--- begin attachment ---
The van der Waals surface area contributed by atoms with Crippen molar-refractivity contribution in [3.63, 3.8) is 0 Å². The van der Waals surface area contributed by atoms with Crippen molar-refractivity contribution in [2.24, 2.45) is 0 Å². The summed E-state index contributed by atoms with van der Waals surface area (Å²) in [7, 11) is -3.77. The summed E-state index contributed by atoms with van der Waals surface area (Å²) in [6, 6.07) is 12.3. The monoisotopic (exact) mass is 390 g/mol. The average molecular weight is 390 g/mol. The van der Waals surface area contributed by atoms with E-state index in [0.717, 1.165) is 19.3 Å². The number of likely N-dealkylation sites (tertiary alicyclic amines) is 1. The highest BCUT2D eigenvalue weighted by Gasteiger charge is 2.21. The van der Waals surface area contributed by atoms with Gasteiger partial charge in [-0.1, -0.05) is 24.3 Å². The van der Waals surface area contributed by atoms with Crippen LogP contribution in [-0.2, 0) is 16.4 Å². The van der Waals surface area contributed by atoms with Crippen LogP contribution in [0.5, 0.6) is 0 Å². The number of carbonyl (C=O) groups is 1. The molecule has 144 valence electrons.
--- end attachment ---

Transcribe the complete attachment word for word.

The van der Waals surface area contributed by atoms with Crippen molar-refractivity contribution in [3.63, 3.8) is 0 Å². The van der Waals surface area contributed by atoms with Crippen molar-refractivity contribution in [2.24, 2.45) is 0 Å². The summed E-state index contributed by atoms with van der Waals surface area (Å²) in [7, 11) is -3.77. The summed E-state index contributed by atoms with van der Waals surface area (Å²) in [6, 6.07) is 12.3. The monoisotopic (exact) mass is 390 g/mol. The average molecular weight is 390 g/mol. The van der Waals surface area contributed by atoms with E-state index in [0.717, 1.165) is 19.3 Å². The number of likely N-dealkylation sites (tertiary alicyclic amines) is 1. The highest BCUT2D eigenvalue weighted by Gasteiger charge is 2.21. The van der Waals surface area contributed by atoms with Gasteiger partial charge in [-0.1, -0.05) is 24.3 Å². The van der Waals surface area contributed by atoms with Crippen LogP contribution in [-0.2, 0) is 16.4 Å². The van der Waals surface area contributed by atoms with Crippen LogP contribution in [0.5, 0.6) is 0 Å². The number of carbonyl (C=O) groups is 1. The molecule has 144 valence electrons.